2015 Tasmanian pinot noir is a year to stock up on. Here are my recommendations.
My latest sparkling and Champagne tasting yielded many superb wines. I do expect high standards from top Champagne houses, while the ‘discovery’ excitement comes from local producers releasing smart wines.
Five gold medals were awarded to the 2013 pinot noirs entered in this year’s Tasmanian Wine Show, an impressive hit-rate of 10%. My tasting notes for the 49 wines have been posted on the app, together with the 2013 rieslings, 2013-14 pinot gris and grigios
Ask a mainland Aussie winemaker what other region of Australia he or she would like to make wine in, and the most common reply is Tasmania. Global warming is one key reason: at the southern extremity of Australia, Tasmania is least likely to be affected by rising temperatures – or at least it will be affected later than most other regions. Another reason is that Tasmania specialises in the grape varieties and winestyles that we are demanding more and more today: delicate dry and semi-dry whites, fine sparkling wines, and lighter-bodied low-tannin reds such as pinot noir.
Bay of Fires Chardonnay, Tasmania 2013 $43Struck-flint, reductive notes combine with straw, grapefruit and tropical fruit aromas and flavours. The trademark smoky oak is less obvious than in earlier vintages. It’s tight, firm and lively on the palate with racy acidity and clean lines. A
The Tasmanian Wine Show this year had a gold-medal strike-rate of more than 10%, which is extraordinary – most wine shows award around 4 to 5% gold medals. It’s a stark illustration of the high standard of wine in Tasmania. And this success-rate was achieved
The 2013 Australian riesling vintage appears from my recent tastings to be a very good one, perhaps not outstanding but certainly very worthy – and fairly consistent in that the “usual suspects” performed well. The stars in my recent tasting of more than 60 wines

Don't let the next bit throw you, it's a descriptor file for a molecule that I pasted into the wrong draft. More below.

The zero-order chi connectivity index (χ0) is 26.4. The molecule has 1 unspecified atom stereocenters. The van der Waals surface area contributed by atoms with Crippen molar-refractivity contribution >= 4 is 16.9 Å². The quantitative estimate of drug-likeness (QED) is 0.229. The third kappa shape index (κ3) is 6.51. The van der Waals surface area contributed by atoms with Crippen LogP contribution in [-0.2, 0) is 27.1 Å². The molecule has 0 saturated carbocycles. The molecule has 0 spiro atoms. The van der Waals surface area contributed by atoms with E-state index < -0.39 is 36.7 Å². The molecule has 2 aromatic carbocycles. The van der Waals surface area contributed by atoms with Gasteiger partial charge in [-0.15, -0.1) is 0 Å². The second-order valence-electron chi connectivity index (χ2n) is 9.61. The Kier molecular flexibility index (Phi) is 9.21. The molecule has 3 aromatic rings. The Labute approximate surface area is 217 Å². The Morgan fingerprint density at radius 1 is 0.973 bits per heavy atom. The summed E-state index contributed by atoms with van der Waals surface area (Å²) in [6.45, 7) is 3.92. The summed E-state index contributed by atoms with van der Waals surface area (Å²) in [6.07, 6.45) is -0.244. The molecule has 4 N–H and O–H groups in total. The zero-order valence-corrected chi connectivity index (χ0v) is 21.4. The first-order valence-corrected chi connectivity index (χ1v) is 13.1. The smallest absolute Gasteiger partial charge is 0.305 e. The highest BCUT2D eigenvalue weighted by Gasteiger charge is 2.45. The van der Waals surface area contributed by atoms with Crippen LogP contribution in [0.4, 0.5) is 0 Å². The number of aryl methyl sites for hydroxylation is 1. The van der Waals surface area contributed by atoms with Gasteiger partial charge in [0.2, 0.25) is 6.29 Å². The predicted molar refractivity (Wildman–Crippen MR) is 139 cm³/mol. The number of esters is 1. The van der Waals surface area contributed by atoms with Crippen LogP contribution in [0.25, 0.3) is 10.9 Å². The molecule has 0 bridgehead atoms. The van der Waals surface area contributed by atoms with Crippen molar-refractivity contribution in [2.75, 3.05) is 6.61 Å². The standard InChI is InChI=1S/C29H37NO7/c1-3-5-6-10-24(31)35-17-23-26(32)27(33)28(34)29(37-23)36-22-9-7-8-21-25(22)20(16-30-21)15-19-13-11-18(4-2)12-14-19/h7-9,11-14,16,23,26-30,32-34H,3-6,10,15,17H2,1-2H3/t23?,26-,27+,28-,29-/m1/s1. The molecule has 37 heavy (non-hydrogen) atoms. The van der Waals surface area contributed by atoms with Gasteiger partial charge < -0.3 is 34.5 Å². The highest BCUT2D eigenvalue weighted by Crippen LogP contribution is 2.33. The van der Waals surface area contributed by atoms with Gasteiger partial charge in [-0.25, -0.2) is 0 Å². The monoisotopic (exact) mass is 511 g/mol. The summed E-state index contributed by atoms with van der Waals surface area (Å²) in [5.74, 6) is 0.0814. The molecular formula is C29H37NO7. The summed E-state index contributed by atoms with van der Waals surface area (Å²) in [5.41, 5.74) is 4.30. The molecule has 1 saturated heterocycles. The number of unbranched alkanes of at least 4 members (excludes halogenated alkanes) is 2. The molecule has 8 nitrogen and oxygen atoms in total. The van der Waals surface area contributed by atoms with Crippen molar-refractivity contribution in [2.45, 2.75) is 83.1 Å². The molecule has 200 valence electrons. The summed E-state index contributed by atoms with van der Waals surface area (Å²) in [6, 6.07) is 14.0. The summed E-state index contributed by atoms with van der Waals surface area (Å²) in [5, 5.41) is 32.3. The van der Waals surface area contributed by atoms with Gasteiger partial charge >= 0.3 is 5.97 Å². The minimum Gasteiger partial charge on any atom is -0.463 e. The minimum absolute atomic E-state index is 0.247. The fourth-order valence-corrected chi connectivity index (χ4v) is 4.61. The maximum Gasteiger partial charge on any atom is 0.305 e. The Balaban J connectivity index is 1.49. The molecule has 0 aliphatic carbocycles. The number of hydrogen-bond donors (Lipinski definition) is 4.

In a hot and thirsty country like Australia, cool is now cool. As vignerons across the continent lament increasingly hot summers and earlier harvests, Tasmania holds most of the aces. Warmer regions like the Barossa Valley and McLaren Vale were front and centre of our palates for most of the 20th century, but public taste and winemakers’ aspirations have both moved on. Few attempt to make fine white table and sparkling wines in hot regions any more. They’re now growing their grapes – or buying them – in higher altitudes or more southerly latitudes.
Semillon sauvignon blanc blends are still big business. They haven’t been killed off by New Zealand savvy just yet. Holding off the attack this month are some superb Australian sauvignon blancs: Ross Hill Pinnacle Series (tasting), Robert Oatley Finisterre (tasting), Bay Of Fires (tasting) and Willow
Frankland Estate is one of Australia’s greatest riesling producers, the 2013 releases adding more lustre to an already lofty reputation. They’re among the exciting new releases in my latest upload of 60 riesling reviews. The flagship Isolation Ridge (tasting), from the Smith-Cullam family’s own vineyard,